Kawasaki J300 scooter review and first ride

Published: 05:34PM Jan 28th, 2014
By: Carli Ann Smith

With its angular lines and fierce headlight design, this is clearly a Kawasaki. However, unlike the other machines in the range, the J300 is the company’s first ever scooter for the European market.

Kawasaki J300 scooter review and first ride

At the 43rd Tokyo Motorshow in 2013, Kawasaki unveiled their innovative and futuristic ‘J concept’: an imgainiative look into the future, with a strong focus on the environment, personal transport and vehicle efficiency . The J300 is the first step into this long-term vision.

Tell me about the engine
Kawasaki buddied up with Taiwanese manufacturer, KYMCO, to work on the engine and basis of the J300, applying their own variations throughout. The 299cc liquid-cooled motor gives smooth acceleration, thanks to the Continuously Variable Transmission (CVT), while the power delivery is strong, with no sign of struggling, even up steep gradients.
Peak power from the machine is 27.2bhp, which is great for nipping in and out of inner-city traffic, and there’s enough left when you roll open the throttle to overtake in the countryside. Kawasaki wanted the J300 to be economical, but they also wanted it to be fun to ride…. Even cruising along the motorway i a joy, with the scooter remaining strong at 70mph, with more to offer if you want it.

What’s the chassis like?
With a kerb weight of 191kg and seat height of just 775mm, the J300 is no lightweight, but it’s nimble and manageable – even when stationery. The 13 litre fuel tank is located in the floor, which keeps the centre of gravity low, and the 14” front wheel and 13” rear give a motorcycle-like feeling of stability. Combined with the telescopic fork on the front and twin preload-adjustable shocks on the rear, the J300 is a sporty and comfortable ride.
Integrated into the carefully designed lines of the compact back-end is a pillion grab-rail, with the motorcycle-styled footpegs providing a secure platform for passenger’s feet.
Stopping power is provided by dual petal disc brakes on the front and rear – a 260mm two-piston caliper on the front and a 240mm on the rear. Even in the severe downpour we experienced, they offered strong and controlled braking to bring the scooter to a stop. An ABS version of the scoot will also be available (after talking to me and the other journalists on the press launch in Portugal), costing £350 more than the SE).

Should I buy one?
The J300 has been designed and manufactured with commuters in mind – comfortable and economical – without losing sight of the fun in motorcycling. Instead of looking at what other manufacturers do and simply copying, Kawasaki have thought about the problems riders face, and looked to solve them… For instance, we’ve all done it: crammed something under the seat and then pulled up at home in the dark and had to scrabble round looking for it, all whilst balancing the seat on your head. You don’t have to worry about that with the J300: the seat features a hydraulic strut and an LED light to help you to see into the huge storage area, which is big enough for a full-face helmet and A4 briefcase!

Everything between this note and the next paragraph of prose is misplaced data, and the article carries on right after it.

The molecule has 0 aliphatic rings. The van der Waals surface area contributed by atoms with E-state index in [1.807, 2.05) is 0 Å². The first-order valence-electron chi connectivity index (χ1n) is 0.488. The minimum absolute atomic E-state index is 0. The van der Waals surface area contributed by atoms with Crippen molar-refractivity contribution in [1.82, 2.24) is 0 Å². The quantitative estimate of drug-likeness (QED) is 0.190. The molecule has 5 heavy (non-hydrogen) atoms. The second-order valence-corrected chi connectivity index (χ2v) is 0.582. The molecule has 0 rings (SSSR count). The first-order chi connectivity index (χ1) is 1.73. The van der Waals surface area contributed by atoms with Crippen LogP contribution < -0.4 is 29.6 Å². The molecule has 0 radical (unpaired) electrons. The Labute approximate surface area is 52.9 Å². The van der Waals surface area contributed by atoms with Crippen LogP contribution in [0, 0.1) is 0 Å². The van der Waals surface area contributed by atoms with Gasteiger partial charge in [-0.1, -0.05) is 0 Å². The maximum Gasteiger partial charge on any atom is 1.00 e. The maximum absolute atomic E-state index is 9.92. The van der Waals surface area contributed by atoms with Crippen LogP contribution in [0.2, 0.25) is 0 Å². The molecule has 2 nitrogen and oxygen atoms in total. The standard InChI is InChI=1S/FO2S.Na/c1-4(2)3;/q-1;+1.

The blue-backlit LCD screen on the dash includes an odometer, dual trip meters, a clock and fuel gauge. Also, unusually for a twist and go, there’s a rev counter – not that vital, but I enjoyed watching the CVT doing its business.

Little touches such as the 12V power socket in the glove box – useful for powering heated gear, charging your phone or plugging in your sat-nav – make this a well thought out machine, while there are a number of accessories available, including two top-box options, a larger windscreen, an accessory mount and an all-weather apron.
Whilst KYMCO were chosen as a ‘strategic partner’, the scooter has Kawasaki’s engineering specification, and a number of changes were made to the machine before the Kawasaki logo made its way into the bodywork, including: headlamps; suspension; screen; heel pads; brake hoses; rider footboards – the list is rather extensive!

So what’s it like to ride?
The casual and relaxed riding position made even 90miles on the J300 very comfortable. When speaking to motorcyclists, Kawasaki found that they liked to grip the tank with their legs for a feeling of security and control. This was an element they found lacking and slightly unnerving when riding scooters, so heel grips have been incorporated into the footboards. There are also cut-outs to allow you to put your feet down easily. They take a bit of getting used to, but once you remember they’re there, you’re able to get your feet down faster and closer to the bike – good for everyone, especially shorties.

In and around town, especially passing impatient city car drivers, it’s nice to know you have low and mid-range power to enable you to nip through gaps… just a blip of the throttle and you’re off..
When you’re looking to enjoy the roads and get into the twisties, the J300 urges you to have fun, and gives you what you want. Simply rolling on and off the throttle helps control the bike and tip it into the bends with confidence. This is definitely a scooter that could be used for necessity as well as enjoyment.


Kawasaki J300 (2014)
Price: £4049 (£4149 for the green special edition, £4499 for the SE ABS model)
Engine: 299cc, liquid-cooled, 4-stroke, single cylinder
Power: 27.2bhp (20.3kW) @ 7750rpm
Torque: 21.2lb-ft (28.7Nm) @ 6250rpm
Weight: 191kg
Seat height: 775mm
Tank size: 13 litres
Contact: www.kawasaki.co.uk

2 Responses to “Kawasaki J300 scooter review and first ride”


litrefazer  Says:

February, 14th 2014 at 06:11 pm

perhaps teamed up with?

Thank you - your complaint has been registered

litrefazer  Says:

February, 14th 2014 at 06:10 pm

"Kawasaki buddied up with Taiwanese manufacturer, KYMCO" - are we American?

Thank you - your complaint has been registered


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